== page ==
An interaction TPM had with Google illustrates the down side of giving a private company such as Google responsibility for enforcing hate-speech restrictions. As Marshall explains, TPM received notice from Google in recent months that "a few" of the pages on its site were "penalized" for violations of Google's ban on hate speech. TPM determined that the pages in questions contained news articles about "white supremacist incidents."
When TPM contacted Google to challenge the violations, the Google representative responded with a message that failed to distinguish between actual hate speech and a news article about hate speech. TPM was "cheerily" told to operate within the no-hate-speech guidelines. The publication faced a dilemma: continue to cover the "banned" topic in a news context and risk being blacklisted by Google's ad machine; or stop covering the subject, thus allowing Google's hate-speech policy to censor the internet.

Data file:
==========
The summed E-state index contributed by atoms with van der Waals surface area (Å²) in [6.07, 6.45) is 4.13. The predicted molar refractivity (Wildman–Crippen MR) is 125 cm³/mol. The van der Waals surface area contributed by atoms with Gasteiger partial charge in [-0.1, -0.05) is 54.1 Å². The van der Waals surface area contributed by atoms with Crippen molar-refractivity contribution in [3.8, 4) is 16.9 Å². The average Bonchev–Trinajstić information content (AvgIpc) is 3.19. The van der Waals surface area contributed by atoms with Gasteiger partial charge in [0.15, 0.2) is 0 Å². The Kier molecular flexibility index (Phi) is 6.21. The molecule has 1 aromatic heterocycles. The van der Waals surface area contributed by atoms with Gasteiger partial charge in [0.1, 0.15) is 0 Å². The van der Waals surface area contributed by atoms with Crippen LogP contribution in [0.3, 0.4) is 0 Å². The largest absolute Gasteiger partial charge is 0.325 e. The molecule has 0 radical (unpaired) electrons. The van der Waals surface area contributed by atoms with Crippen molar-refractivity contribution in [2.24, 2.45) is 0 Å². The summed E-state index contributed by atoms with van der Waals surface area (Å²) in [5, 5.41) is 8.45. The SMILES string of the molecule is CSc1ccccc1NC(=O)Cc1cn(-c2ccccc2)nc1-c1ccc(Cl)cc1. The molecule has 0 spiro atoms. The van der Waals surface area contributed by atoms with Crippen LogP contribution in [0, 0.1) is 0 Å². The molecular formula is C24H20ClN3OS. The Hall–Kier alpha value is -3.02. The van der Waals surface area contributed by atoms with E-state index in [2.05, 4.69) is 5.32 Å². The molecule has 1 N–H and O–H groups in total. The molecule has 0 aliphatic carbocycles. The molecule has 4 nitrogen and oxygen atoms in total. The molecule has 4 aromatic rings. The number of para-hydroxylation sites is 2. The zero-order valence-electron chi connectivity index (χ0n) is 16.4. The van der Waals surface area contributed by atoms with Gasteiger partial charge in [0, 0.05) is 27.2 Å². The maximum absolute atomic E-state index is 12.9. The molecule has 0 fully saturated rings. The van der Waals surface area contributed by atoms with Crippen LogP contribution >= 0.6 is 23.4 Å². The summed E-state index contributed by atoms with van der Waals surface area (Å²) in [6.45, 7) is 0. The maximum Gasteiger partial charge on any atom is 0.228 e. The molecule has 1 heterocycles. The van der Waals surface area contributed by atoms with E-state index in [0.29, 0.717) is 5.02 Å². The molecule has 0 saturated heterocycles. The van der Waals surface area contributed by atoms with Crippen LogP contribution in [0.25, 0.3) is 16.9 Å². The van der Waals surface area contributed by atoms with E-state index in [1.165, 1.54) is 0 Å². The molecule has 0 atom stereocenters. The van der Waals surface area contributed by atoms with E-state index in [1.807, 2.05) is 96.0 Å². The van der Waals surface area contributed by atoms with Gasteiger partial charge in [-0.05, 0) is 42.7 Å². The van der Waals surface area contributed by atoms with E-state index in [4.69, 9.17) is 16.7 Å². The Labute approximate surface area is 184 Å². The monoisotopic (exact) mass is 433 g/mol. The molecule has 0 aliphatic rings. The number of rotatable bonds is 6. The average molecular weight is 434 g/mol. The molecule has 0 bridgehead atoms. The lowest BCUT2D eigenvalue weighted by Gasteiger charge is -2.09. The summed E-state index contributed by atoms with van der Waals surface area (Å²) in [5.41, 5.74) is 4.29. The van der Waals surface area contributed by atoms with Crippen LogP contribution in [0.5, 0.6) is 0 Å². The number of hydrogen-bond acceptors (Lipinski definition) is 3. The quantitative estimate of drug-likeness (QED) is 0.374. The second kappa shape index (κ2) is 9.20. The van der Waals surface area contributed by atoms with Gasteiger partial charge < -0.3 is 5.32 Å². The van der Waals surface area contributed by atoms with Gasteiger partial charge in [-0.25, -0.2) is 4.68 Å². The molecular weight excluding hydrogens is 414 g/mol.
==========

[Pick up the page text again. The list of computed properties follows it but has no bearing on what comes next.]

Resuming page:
Marshall concludes that TPM will remain in the Google economy and will "keep cashing their checks," but he states clearly:
"Google is a big, big problem. So is Facebook. So is Amazon. Monopolies are a big, lumbering cause of many of our current afflictions. And we’re only now, slowly, beginning to realize it."
More voices call out Google for abuse of monopoly powers
Earlier this summer the European Union fined Google for preferring its own subsidiaries in search results to those of competitors. In an August 30, 2017, article in the Washington Post, Fordham University Law Professor Zephyr Teachout describes what happened when the Open Markets team at the New America think tank issued a 150-word statement praising the EU's action.
Open Markets is "dedicated to studying and exposing distortions in markets, including monopoly power," according to Teachout, so it makes sense that the group would take an interest in the EU's action against Google. Open Markets' statement recommended that U.S. government officials "apply traditional American monopoily law" to break up Google's various services into "separate ownership."